Separately, companies like BMW are investigating the use of quantum computers to identify optimal locations to install electric vehicle (“EV”) charging stations. Recent research suggests that quantum technology could even deliver new mechanisms to charge EV batteries at a faster rate. By leveraging the quantum phenomenon of entanglement, quantum charging stations could replenish all cells within a battery simultaneously, minimizing EVs’ average charging time from 10 hours to approximately three minutes. Some researchers believe that such technology could be commercially available in as little as three to five years. 

Aside from supporting battery research and development, quantum computing can unlock more eco-friendly fertilizer manufacturing processes and facilitate more affordable green ammonia. Quantum computers could help overcome the challenges associated with replicating nitrogen fixation artificially, for instance. Quantum simulation could illuminate ways to enhance enzyme stability and oxygen sensitivity and improve the rate of ammonia production by nitrogenase. These advances would result in a 67 percent cost reduction over green ammonia produced through today’s methods and dramatically lessen the CO2 impacts of ammonia production for use in agriculture and shipping.  

Other possible sustainability applications for quantum computing include identifying better materials for solar cells and wind turbines, or more absorbent catalysts for carbon capture technologies. Quantum computers could help solve grid optimization problems as well, leading to significant power and energy savings, or contribute to more accurate and timely weather forecasting, enabling proactive and effective climate adaptation strategies. Quantum simulations could also support earth system modeling or nuclear fusion research and development efforts.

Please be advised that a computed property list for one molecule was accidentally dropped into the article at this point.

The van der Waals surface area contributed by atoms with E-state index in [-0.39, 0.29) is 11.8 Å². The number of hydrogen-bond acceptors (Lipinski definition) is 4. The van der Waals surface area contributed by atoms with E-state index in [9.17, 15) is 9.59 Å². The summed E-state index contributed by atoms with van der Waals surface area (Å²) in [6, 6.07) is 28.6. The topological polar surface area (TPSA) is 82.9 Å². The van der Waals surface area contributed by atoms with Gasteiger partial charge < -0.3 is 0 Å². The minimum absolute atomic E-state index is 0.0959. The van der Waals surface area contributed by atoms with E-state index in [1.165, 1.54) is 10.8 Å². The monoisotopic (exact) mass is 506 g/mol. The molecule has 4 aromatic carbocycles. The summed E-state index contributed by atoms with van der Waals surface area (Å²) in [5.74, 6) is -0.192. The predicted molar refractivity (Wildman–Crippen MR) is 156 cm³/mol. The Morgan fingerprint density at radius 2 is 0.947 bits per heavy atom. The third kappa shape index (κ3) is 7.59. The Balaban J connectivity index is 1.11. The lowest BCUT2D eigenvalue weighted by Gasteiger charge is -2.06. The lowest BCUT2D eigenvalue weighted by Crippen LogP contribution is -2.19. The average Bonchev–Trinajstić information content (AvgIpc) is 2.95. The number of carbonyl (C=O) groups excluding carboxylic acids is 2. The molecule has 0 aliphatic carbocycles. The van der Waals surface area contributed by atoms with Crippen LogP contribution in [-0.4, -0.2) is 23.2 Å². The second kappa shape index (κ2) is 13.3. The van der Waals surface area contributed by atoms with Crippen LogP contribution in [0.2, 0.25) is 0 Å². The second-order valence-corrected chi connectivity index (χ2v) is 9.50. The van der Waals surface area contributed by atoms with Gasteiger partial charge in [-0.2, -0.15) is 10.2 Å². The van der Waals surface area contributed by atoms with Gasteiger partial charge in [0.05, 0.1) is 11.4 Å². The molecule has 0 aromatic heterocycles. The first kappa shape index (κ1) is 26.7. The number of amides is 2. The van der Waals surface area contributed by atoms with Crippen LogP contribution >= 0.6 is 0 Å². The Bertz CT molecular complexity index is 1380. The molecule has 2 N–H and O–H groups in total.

In short, quantum technology is an often-overlooked tool that could unlock the potential of green technologies far faster than traditional approaches. Though quantum computers themselves must reach a higher level of performance to deliver on their full promise, today’s flawed quantum systems have an important role to play in meeting the world’s climate objectives.

As COP28 participants worked to bring new urgency and ambition to the global fight against climate change, they should also support efforts to advance cooperation on quantum research and development. Quantum computing is not a silver bullet to the world’s energy and sustainability challenges, but it could become a transformative tool that helps prevent the worst effects of climate change and reduce further global warming.  

COP28 presented an excellent opportunity to encourage engagement between experts in the quantum and sustainability domains, harness the positive potential of quantum computers, and think creatively about technology’s role in solving collective problems. It is time for COP participants to seize the quantum moment.

This article is also published on The Hill. illuminem Voices is a democratic space presenting the thoughts and opinions of leading Sustainability & Energy writers, their opinions do not necessarily represent those of illuminem.

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About the author

Sam Howell is a Research Associate with the Technology and National Security Program at the Center for a New American Security (CNAS). She focuses on quantum computing, semiconductors, technology workforce issues, and the use of emerging technologies to enhance human performance.